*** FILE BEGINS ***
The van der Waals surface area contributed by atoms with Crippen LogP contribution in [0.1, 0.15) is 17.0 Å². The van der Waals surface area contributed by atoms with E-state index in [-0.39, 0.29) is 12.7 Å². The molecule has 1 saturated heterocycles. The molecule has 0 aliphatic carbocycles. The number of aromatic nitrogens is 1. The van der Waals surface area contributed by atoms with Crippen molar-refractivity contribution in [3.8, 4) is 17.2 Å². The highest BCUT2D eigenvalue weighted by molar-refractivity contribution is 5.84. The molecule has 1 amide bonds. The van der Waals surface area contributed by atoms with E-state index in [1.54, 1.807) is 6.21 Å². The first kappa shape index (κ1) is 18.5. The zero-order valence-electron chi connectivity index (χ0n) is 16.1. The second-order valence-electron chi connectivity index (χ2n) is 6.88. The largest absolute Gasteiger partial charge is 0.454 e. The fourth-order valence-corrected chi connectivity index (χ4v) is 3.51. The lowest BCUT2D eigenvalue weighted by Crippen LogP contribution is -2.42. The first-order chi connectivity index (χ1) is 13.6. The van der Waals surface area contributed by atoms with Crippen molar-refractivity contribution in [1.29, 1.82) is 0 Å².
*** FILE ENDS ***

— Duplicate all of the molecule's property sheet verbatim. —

The van der Waals surface area contributed by atoms with Crippen LogP contribution in [0.1, 0.15) is 17.0 Å². The van der Waals surface area contributed by atoms with E-state index in [-0.39, 0.29) is 12.7 Å². The molecule has 1 saturated heterocycles. The molecule has 0 aliphatic carbocycles. The number of aromatic nitrogens is 1. The van der Waals surface area contributed by atoms with Crippen molar-refractivity contribution in [3.8, 4) is 17.2 Å². The highest BCUT2D eigenvalue weighted by molar-refractivity contribution is 5.84. The molecule has 1 amide bonds. The van der Waals surface area contributed by atoms with E-state index in [1.54, 1.807) is 6.21 Å². The first kappa shape index (κ1) is 18.5. The zero-order valence-electron chi connectivity index (χ0n) is 16.1. The second-order valence-electron chi connectivity index (χ2n) is 6.88. The largest absolute Gasteiger partial charge is 0.454 e. The fourth-order valence-corrected chi connectivity index (χ4v) is 3.51. The lowest BCUT2D eigenvalue weighted by Crippen LogP contribution is -2.42. The first-order chi connectivity index (χ1) is 13.6. The van der Waals surface area contributed by atoms with Crippen molar-refractivity contribution in [1.29, 1.82) is 0 Å².